V.I. gubernatorial candidate Soraya Diase Coffelt has selected hedge fund owner, financier and perennial independent political candidate Warren Mosler as her running mate, the Diase Coffelt campaign announced Tuesday.
“My vision for the Virgin Islands is to develop it into the economic powerhouse of the Caribbean. In order to bring about this economic growth and prosperity, I am seeking qualified and experienced people to join me," Coffelt said in a statement, before announcing Mosler has agreed to be her running mate.
"The Office of the Lieutenant Governor is responsible for very important financial issues, including banking, insurance, corporations and trademarks, and property taxes. Mosler is well qualified to execute these duties and help me create a more prosperous future for all of us,” said Diase Coffelt.
“His 40 years of high level experience in financial markets and exemplary management of his investment fund, along with his global achievements in promoting progressive economic policies, have more than demonstrated his capabilities and qualifications for the office. Moreover, he is dedicated to the people of the Virgin Islands and is committed to working with me as a team to fight on behalf of the people, for a better Virgin Islands,” Diase Coffelt said.
“This is both a great honor and opportunity,” said Mosler. “Soraya Diase Coffelt has all of the professional qualifications and experience to serve as the next governor. In addition, her integrity and honesty combine to make her – by any measure – the superior candidate for Governor of the U.S. Virgin Islands.”
Mosler, who the Diase Coffelt campaign describes as an 11-year resident of St. Croix, has run to represent the U.S. Virgin Islands in Congress several times, coming in a distant second to Delegate Donna Christensen in 2004 and 2006, and again in 2012.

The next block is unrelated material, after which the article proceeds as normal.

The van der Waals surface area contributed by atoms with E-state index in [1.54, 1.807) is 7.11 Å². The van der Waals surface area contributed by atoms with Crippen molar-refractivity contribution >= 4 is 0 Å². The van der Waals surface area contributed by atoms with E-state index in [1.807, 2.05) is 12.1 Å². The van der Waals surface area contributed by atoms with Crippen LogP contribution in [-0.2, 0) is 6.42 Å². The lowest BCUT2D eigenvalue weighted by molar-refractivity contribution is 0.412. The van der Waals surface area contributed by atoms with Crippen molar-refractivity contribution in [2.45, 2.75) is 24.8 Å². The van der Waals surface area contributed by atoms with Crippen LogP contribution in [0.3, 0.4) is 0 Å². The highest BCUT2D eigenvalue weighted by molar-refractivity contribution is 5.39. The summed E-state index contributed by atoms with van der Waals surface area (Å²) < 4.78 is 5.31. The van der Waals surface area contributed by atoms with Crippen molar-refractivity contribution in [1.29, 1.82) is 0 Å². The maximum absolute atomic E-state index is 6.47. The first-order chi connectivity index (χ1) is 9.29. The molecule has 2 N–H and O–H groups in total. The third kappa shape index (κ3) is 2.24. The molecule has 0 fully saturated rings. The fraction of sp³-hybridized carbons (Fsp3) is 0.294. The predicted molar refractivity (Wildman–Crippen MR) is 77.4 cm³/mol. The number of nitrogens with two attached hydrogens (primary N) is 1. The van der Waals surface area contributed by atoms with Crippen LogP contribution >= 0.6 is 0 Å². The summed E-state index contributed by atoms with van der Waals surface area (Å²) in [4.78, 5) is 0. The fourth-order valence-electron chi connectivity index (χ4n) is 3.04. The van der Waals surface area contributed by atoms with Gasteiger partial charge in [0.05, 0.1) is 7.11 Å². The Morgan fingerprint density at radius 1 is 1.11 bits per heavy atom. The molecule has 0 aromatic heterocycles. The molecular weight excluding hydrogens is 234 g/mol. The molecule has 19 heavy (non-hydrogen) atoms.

After getting 17 percent of the vote when running for delegate in 2012, Mosler asked for an investigation into the election.
Mosler claimed he had "reports from insiders at the machine vote counting indicated they were reading 43 percent for Donna and 37 percent for me shortly before the official results were reported."
But the tally was updated repeatedly on election night and distributed to media and others outside elections offices many times, in front of hundreds of witnesses on St. Croix and on St. Thomas. And the late night tally updates did not show what Mosler claimed they showed.
Mosler also filed papers in 2009 to run for U.S. president as an independent, then withdrew in 2010 to run for U.S. Senate in the state of Connecticut, briefly as a Democrat, then as an independent, garnering 1 percent of the vote.
Diase Coffelt and Mosler will run as independents.
Editor’s note: This story has been edited to correct that Coffelt and Mosler are running as independents. The Source regrets the error.